acid-laced copy:辛辣な意見を織り込んだ広告文

The other reason why Mrs May has a good chance of surviving for the time being is that the party has more or less decided that it needs to skip a generation. None of the current lot is up to snuff for various reasons. But the middle ranks of the party are full of highly talented people from a wide variety of social and ethnic backgrounds: 

up to snuff:抜け目がない

Rishi Sunak, MP for Richmond, Yorkshire, and a successful entrepreneur who also happens to be married to the daughter of one of the richest men in India; Kwasi Kwarteng, MP for Spelthorne and a talented historian; Rory Stewart, MP for Penrith and the Border, and a man who has already enjoyed successful careers in the army, intelligence services and academia; and Ruth Davidson, head of the Scottish Tory party and the great hope in the north. One sign of things to come is that Tom Tugendhat, a former army officer and MP for Tonbridge and Mailing, who has only been an MP since 2015, beat the incumbent, Crispin Blunt, for the chairmanship of the Foreign Affairs Select Committee. 

The Tory party is thus in a more peculiar position than most people imagine: it not only has a caretaker prime minister but also a collection of caretaker cabinet members (such as Boris Johnson, Michael Gove and Liam Fox) who are only being held in place by factional hatred. At the same time it also has a large cohort of able younger people who are knocking on the door of power. 

caretaker :暫定の
factional hatred:党派間の憎しみ

The biggest danger for Mrs May is that she will stick with her cabinet of caretakers rather than give younger talent its due. Getting rid of Mr Johnson, for example, and replacing him with a younger talent would undoubtedly be a good thing for Britain’s foreign policy, but it would disturb the balance of power in the cabinet and give Mr Johnson a licence to make mischief or even bring down the government.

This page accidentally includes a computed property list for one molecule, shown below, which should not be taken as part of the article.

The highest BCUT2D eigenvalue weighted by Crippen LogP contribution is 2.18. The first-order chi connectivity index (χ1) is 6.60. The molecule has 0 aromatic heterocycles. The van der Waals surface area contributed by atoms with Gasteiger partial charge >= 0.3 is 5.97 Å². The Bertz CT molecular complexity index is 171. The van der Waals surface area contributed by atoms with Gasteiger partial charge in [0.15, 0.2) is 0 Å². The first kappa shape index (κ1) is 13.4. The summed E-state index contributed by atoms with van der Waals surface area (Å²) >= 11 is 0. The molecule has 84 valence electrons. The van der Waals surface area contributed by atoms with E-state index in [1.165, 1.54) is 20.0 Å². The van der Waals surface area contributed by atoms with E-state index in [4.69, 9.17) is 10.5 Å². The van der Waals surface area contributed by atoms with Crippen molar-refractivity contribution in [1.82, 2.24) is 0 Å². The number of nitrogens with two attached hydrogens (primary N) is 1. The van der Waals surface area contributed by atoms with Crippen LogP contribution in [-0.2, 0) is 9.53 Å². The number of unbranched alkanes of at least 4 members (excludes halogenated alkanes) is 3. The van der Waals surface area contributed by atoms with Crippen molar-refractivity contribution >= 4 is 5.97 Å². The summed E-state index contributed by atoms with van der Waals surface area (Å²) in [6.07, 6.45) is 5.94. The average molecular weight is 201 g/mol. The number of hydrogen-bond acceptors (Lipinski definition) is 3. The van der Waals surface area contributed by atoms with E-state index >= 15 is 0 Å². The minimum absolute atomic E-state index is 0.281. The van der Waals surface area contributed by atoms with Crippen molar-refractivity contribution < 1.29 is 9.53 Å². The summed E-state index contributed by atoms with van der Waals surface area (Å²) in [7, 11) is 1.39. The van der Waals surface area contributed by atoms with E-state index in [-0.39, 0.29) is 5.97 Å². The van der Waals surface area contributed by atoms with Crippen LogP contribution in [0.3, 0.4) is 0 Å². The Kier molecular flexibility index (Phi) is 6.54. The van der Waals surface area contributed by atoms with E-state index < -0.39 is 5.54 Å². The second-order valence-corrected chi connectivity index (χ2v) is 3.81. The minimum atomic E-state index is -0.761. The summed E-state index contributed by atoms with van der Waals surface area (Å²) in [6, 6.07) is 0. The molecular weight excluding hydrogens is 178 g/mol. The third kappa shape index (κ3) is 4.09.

make míschief:(故意に)【人の】仲を悪くさせる, ≪…の間を≫ 不和にする
bring down:転覆させる

Keeping these caretakers in place will not only deprive the government of new talent. It will also add more heat to the pressure-cooker of the Tory party. For the past few months Britain has been entertained (and appalled) by in-fighting in the cabinet. In the longer term the danger is that talented younger Tories will no longer be willing to put up with being held back by an older generation that, for the most part, has failed to prove itself worthy of office, let alone indispensable for Britain’s future. 

put up with:我慢する
held back:制御される

Mrs May’s biggest test in the short-term is to reassert her power in order to stop her party from tearing itself apart. Her biggest test in the long-term is to prepare the ground for the next generation of leaders—that is, by bringing fresh talent into the upper ranks of government and helping the party to choose somebody who can credibly lead the party into the next election. 



swingby_blog at 21:36コメント(0) 


ヨーロパにおけるイスラム教徒に対する態度は厳しくなってきている。 しかし、イスラム教徒はいくらかの社会発展をなしつつある。

Attitudes to Islam in Europe are hardening
But Muslims are making some social progress
Sep 1st 2017


IF integration means doing a bit better in education and the job market, then there are grounds to be optimistic about the status of Muslim communities across western Europe. But when you ask Europeans how they feel about Islam and its adherents, then the picture is much harsher and in some ways getting worse.